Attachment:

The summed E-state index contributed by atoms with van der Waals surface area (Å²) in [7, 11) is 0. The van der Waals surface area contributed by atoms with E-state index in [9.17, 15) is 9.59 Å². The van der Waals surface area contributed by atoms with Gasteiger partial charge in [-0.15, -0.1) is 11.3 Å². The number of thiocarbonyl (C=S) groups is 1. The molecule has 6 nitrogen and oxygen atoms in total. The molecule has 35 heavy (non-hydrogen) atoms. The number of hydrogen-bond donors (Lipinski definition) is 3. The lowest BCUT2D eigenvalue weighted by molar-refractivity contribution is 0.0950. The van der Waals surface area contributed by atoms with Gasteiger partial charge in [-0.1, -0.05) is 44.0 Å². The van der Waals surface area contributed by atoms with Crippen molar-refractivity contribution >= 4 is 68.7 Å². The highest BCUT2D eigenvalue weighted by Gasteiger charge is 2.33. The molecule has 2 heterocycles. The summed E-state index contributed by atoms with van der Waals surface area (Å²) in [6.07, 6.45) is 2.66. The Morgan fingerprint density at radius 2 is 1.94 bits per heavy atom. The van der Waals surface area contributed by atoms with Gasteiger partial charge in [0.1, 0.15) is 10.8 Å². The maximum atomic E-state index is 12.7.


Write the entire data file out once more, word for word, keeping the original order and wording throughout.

The summed E-state index contributed by atoms with van der Waals surface area (Å²) in [7, 11) is 0. The van der Waals surface area contributed by atoms with E-state index in [9.17, 15) is 9.59 Å². The van der Waals surface area contributed by atoms with Gasteiger partial charge in [-0.15, -0.1) is 11.3 Å². The number of thiocarbonyl (C=S) groups is 1. The molecule has 6 nitrogen and oxygen atoms in total. The molecule has 35 heavy (non-hydrogen) atoms. The number of hydrogen-bond donors (Lipinski definition) is 3. The lowest BCUT2D eigenvalue weighted by molar-refractivity contribution is 0.0950. The van der Waals surface area contributed by atoms with Gasteiger partial charge in [-0.1, -0.05) is 44.0 Å². The van der Waals surface area contributed by atoms with Crippen molar-refractivity contribution >= 4 is 68.7 Å². The highest BCUT2D eigenvalue weighted by Gasteiger charge is 2.33. The molecule has 2 heterocycles. The summed E-state index contributed by atoms with van der Waals surface area (Å²) in [6.07, 6.45) is 2.66. The Morgan fingerprint density at radius 2 is 1.94 bits per heavy atom. The van der Waals surface area contributed by atoms with Gasteiger partial charge in [0.1, 0.15) is 10.8 Å². The maximum atomic E-state index is 12.7.